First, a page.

Many of us are struggling with our finances at the moment; with the economy being in such a dire state since 2008, any hope of saving money and being in control of our finances has been a pipe dream for many of us. Historically, the group of people who famously struggle with money management are students. The stereotyped image of students living on baked beans and noodles grew out of the fact that many students struggle to make ends meet with a meager student loan and having more leisure time than most, tend to fritter away what they have on certain tempting pastimes.
Increased tuition fees now mean that students face more debt than ever, with some leaving university with an average debt of around £53,000, according to one BBC report. If you are a student and you are struggling to manage your money, try these helpful tips to allow you to take control of your finances.
One of the worst things you can do (that many of us are guilty of), is to put your head in the sand and ignore your dwindling balance or increasing debt. With many of us paying on credit or debit card for most of our purchases, it is easy to lose control. Make sure you are aware of your spending; perhaps try online or mobile banking so you can keep track of your spending easily and conveniently. Some services even offer text alerts when your balance drops below a certain limit.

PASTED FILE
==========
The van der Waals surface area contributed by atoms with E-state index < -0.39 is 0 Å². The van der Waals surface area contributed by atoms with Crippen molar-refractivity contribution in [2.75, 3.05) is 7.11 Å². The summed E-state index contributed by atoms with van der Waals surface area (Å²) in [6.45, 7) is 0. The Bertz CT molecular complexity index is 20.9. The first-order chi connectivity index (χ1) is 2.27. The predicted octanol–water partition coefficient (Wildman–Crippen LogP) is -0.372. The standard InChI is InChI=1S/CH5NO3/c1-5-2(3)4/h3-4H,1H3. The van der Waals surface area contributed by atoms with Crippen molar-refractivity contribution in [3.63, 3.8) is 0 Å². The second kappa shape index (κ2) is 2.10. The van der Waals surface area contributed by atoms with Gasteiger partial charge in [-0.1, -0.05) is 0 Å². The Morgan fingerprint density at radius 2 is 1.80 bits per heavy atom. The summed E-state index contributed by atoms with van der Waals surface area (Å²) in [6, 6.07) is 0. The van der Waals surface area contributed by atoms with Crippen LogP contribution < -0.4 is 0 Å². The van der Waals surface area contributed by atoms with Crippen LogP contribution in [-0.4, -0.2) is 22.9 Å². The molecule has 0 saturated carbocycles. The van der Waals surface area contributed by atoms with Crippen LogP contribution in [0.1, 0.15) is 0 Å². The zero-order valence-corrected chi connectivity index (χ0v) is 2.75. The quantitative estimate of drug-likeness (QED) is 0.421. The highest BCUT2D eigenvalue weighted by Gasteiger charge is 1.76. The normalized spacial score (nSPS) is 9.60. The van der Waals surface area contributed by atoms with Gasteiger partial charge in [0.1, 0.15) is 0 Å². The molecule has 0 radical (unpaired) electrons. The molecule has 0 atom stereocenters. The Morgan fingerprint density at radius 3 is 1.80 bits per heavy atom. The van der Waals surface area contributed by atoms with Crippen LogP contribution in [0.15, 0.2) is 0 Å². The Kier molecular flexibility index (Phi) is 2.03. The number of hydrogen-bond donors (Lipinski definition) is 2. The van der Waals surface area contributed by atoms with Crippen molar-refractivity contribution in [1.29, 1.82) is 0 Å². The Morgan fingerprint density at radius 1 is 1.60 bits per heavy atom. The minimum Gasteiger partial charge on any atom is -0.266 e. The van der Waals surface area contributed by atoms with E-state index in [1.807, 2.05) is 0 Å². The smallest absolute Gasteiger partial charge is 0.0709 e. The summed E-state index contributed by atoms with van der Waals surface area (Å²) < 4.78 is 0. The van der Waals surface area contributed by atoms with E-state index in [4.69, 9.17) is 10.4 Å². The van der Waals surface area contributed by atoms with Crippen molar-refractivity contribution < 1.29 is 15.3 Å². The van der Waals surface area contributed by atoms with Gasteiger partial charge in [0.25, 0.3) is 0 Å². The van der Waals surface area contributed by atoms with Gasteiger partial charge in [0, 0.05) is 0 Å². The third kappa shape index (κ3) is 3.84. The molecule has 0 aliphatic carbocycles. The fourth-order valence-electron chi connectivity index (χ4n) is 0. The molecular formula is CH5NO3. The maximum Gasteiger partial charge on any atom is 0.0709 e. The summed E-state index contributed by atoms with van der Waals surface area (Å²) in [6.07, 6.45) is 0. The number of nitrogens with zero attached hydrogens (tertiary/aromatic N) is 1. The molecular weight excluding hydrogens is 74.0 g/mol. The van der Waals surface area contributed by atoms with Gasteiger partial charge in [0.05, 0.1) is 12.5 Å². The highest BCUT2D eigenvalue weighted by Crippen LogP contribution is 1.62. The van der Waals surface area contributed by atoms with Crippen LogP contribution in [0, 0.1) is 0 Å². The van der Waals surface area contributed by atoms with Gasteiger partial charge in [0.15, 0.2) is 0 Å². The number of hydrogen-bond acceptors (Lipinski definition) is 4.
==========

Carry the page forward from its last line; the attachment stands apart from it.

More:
Get the right bank account
If you are a student, you are entitled to a student account that offers special services to help you manage your money. Student banking offers a number of benefits, predominantly an interest-free overdraft. As a student, you are likely to require an overdraft and ensuring you have one that is interest free could save you hundreds of pounds. Make sure you are aware of your overdraft limit and do not go over it, or you may be charged.
Clear any outstanding debt
If you have taken out a student loan, the last thing you want is other loans or outstanding debts alongside it. If you have debts that are stopping you from being in control of your money, try seeking help from someone who could consolidate your debts, meaning you pay them off faster, therefore paying less interest.
Try using cash
A great way of keeping track of your spending is to use cash. Paying by card can sometimes feel like playing with monopoly money, making us feel like it’s not ‘real’ money. It is easy to lose track of what you are spending when using a card, but by withdrawing a limited amount of cash at the start of the week, you will be able to keep track of your spending and will know when it’s time to start cutting back. Work out what you can afford each week and try to stick to it. If you have any extra at the end of the week, you could even save it for something special.
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